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Why the Security Council won’t act on Syria

Why the Security Council won't act on SyriaSomething needs to be done to protect civilians and prevent civil war in Syria. Last week, Avaaz, a human rights organization, reported that more than 5,000 people have been killed in Syria since the uprisings began in March. Meanwhile, a number of sources are suggesting that Syria may be on the brink of a civil war. Robert Ford, the U.S. Ambassador to Syria, believes that dissidents in the country are organizing themselves to forcefully dislodge Bashar al-Assad from power.

Even as the death toll in Syria continues to rise, the Security Council does not appear to be coming to the rescue anytime soon. There appears to be little support among Security Council members for sanctioning the Syrian regime, as proposed by President Obama last week. Calls by France for more robust action on Syria have also fallen on deaf ears. Russia seems to be the most significant roadblock to “doing more” on Syria at the Security Council. The Kremlin has moved its position marginally, from initially suggesting the situation in Syria didn’t constitute a threat to peace and security, to reluctantly backing a Security Council statement condemning the Assad regime last month. But, even as U.S. and European diplomats push for more action at the Council, Russia is unlikely to support more coercive measures on Syria for two reasons.

First, Russia believes NATO acted beyond the scope of its authority in Libya. The Kremlin believes NATO used the Security Council resolution authorizing a no fly zone in Libya to pursue regime change, a claim which has some merit. I suspect Russia believes NATO is looking to replicate the Libya model in Syria, and the Kremlin wants to prevent that from happening. Second, the Kremlin was never all that enthused about these popular uprisings in the Middle East and North Africa anyways. It conjures memories of revolutions not too long ago that brought down the Soviet empire. Russia has been concerned that friendly regimes in the Caucuses may eventually meet the fate of Mubarak or Qaddafi. Syria is a bit too close to home, and the Kremlin has no interest in speeding up Assad’s downfall.

Lebanon is another obstacle to Security Council action. Syria’s security services have had a significant and destabilizing presence in Lebanon for some time. As the current President of the Security Council, Lebanon is unlikely to prod the Council to act more swiftly and robustly on Syria out of the fear that it could trigger explosions in Beirut.

While China has backed away from calling the situation an internal matter, Beijing is no supporter of pressure or coercive measures either. Instead, China has called for an inclusive political process, and time for the regime to implement the reforms. Right…Obviously Beijing doesn’t understand or care that the regime is speaking out of both sides of its’ mouth. Assad is asking for time to implement political reforms, while using lethal force against non-violent protestors. “More time” would enable the regime to finish something, but political reform is not it.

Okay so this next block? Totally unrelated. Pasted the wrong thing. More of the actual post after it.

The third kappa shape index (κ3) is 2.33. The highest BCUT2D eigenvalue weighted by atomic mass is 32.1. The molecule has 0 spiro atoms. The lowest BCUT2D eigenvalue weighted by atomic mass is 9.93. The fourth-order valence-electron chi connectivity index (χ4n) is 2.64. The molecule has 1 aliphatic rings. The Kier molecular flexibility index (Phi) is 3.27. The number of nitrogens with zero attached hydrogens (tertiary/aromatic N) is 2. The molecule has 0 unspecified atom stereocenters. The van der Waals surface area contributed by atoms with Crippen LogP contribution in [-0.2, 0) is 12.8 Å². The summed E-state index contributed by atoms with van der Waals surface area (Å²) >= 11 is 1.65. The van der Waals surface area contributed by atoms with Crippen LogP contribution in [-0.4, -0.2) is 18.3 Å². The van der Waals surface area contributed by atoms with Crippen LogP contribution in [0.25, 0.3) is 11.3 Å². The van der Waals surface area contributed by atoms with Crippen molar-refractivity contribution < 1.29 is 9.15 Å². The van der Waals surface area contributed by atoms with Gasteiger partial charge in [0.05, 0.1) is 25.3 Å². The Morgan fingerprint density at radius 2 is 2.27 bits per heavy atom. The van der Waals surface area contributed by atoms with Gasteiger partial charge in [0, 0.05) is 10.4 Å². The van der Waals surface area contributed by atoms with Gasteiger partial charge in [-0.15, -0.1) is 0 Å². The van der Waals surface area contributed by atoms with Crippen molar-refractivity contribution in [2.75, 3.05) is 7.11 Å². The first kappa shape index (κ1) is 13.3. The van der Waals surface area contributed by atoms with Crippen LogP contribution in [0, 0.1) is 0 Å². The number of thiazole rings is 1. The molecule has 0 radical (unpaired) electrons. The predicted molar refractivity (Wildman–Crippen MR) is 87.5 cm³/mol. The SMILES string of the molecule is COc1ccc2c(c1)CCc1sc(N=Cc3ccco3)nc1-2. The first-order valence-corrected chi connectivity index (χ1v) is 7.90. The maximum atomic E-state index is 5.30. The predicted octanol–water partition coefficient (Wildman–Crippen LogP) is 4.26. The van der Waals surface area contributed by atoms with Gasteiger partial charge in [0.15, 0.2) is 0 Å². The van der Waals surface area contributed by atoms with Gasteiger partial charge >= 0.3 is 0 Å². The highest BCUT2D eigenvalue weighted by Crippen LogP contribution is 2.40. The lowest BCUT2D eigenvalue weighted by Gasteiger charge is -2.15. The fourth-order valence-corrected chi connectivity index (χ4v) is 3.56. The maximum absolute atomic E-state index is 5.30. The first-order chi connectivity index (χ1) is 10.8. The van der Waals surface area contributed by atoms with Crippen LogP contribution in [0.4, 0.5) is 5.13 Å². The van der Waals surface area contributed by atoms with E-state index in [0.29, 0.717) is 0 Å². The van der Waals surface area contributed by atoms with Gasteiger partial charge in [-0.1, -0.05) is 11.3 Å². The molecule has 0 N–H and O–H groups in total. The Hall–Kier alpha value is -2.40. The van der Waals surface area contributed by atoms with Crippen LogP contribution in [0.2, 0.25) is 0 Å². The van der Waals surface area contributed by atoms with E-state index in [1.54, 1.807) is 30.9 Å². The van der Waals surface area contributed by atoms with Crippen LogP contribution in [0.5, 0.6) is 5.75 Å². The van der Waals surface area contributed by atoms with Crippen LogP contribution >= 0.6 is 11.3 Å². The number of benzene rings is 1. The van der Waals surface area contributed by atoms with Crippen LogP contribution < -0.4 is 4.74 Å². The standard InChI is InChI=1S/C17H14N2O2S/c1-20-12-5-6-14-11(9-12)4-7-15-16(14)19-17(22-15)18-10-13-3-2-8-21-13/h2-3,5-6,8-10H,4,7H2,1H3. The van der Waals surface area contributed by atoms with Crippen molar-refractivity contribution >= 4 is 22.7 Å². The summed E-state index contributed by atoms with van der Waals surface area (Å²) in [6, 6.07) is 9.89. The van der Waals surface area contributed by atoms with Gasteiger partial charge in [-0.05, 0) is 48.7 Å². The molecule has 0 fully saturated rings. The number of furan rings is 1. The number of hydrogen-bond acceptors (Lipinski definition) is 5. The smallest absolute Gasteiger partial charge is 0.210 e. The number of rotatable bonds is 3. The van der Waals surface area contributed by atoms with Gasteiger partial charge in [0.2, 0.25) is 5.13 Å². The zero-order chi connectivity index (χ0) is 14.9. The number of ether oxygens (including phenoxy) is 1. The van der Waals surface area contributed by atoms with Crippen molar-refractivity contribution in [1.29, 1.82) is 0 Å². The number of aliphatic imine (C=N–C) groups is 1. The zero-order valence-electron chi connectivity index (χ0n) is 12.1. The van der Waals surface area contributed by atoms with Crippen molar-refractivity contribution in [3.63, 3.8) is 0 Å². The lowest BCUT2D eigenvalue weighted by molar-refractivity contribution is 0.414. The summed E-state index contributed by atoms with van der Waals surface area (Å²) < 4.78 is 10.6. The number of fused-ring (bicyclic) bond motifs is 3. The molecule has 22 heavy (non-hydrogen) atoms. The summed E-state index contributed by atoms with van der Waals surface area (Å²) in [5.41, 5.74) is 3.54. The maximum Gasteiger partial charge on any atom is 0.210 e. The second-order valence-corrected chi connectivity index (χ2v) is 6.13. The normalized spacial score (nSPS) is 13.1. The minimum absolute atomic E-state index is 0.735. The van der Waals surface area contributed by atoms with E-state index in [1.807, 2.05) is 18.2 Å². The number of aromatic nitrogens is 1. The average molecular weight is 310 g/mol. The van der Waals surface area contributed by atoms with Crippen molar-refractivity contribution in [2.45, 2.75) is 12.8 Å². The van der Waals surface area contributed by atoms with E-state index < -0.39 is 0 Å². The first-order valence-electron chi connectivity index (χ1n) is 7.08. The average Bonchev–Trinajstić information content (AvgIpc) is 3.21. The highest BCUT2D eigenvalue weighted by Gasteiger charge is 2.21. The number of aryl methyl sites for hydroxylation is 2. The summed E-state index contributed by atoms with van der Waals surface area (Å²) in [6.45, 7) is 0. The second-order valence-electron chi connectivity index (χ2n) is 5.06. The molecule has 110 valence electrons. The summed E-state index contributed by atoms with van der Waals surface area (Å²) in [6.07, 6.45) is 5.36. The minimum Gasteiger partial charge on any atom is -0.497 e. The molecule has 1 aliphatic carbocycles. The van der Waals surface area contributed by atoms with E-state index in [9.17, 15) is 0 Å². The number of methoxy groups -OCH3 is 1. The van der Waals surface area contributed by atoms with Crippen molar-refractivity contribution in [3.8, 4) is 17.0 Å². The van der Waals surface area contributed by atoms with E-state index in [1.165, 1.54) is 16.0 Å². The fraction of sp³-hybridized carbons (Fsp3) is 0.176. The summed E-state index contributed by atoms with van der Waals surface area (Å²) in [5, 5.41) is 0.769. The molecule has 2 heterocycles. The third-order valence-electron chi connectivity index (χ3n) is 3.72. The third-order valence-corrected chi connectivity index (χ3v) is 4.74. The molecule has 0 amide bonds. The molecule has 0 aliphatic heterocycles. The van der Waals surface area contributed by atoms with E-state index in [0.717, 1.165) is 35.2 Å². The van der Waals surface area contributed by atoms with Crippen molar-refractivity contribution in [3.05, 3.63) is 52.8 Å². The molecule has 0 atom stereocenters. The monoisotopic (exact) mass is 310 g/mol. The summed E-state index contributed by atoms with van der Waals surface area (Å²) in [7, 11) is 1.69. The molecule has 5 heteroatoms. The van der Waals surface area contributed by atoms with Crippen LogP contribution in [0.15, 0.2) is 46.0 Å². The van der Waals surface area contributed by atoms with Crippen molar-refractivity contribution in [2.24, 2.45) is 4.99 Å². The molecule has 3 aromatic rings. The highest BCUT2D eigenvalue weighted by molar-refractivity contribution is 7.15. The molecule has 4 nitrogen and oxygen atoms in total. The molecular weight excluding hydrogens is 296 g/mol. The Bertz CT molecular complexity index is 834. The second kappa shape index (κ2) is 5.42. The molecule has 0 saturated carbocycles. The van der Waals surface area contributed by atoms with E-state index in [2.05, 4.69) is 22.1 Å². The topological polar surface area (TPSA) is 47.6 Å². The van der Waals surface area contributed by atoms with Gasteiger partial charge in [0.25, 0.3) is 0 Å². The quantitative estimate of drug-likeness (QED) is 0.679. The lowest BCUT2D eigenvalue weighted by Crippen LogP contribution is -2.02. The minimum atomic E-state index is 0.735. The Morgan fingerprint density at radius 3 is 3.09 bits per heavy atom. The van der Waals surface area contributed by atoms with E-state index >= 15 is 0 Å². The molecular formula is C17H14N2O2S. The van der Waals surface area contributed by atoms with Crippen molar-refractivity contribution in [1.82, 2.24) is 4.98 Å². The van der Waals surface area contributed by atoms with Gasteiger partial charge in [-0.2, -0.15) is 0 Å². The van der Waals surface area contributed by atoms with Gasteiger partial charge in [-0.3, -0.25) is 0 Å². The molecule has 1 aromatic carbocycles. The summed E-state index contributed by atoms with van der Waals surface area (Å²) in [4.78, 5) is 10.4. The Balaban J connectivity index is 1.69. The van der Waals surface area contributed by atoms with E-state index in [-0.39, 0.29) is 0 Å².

The moral of the story? While the Security Council coordinated an effective and swift response to the crisis in Libya, the Council is unlikely to be the forum for more robust action on Syria. Susan Rice, the U.S. Ambassador to the U.N., has done a remarkable job reestablishing the importance of the Council and the U.N. after the Bush years. But, politics will inevitably prevent the Council from taking action every time a crisis arises. Even the best diplomats in the world won’t always be able to find common ground, especially on issues of vital interest. The Obama Administration should continue to push the Council to assume its global responsibilities, especially when predatory regimes attack their own people with impunity. But, the U.S. should also be willing to go around the Council when necessary to respond to gross human rights violations.

 

Author

Trevor Keck
Trevor Keck

Trevor Keck is currently a fellow with the Campaign for Innocent Victims in Conflict (CIVIC) based in Kabul, Afghanistan, where he is researching civilian casualty issues, and advocating for policies that will better protect civilians from the conflict in Afghanistan. Trevor holds a graduate degree from the Fletcher School of Law and Diplomacy, at Tufts University, where he concentrated in international security and public international law, and BA in peace and conflict studies from Chapman University. Trevor's writings on this blog may or may not reflect the views of CIVIC.

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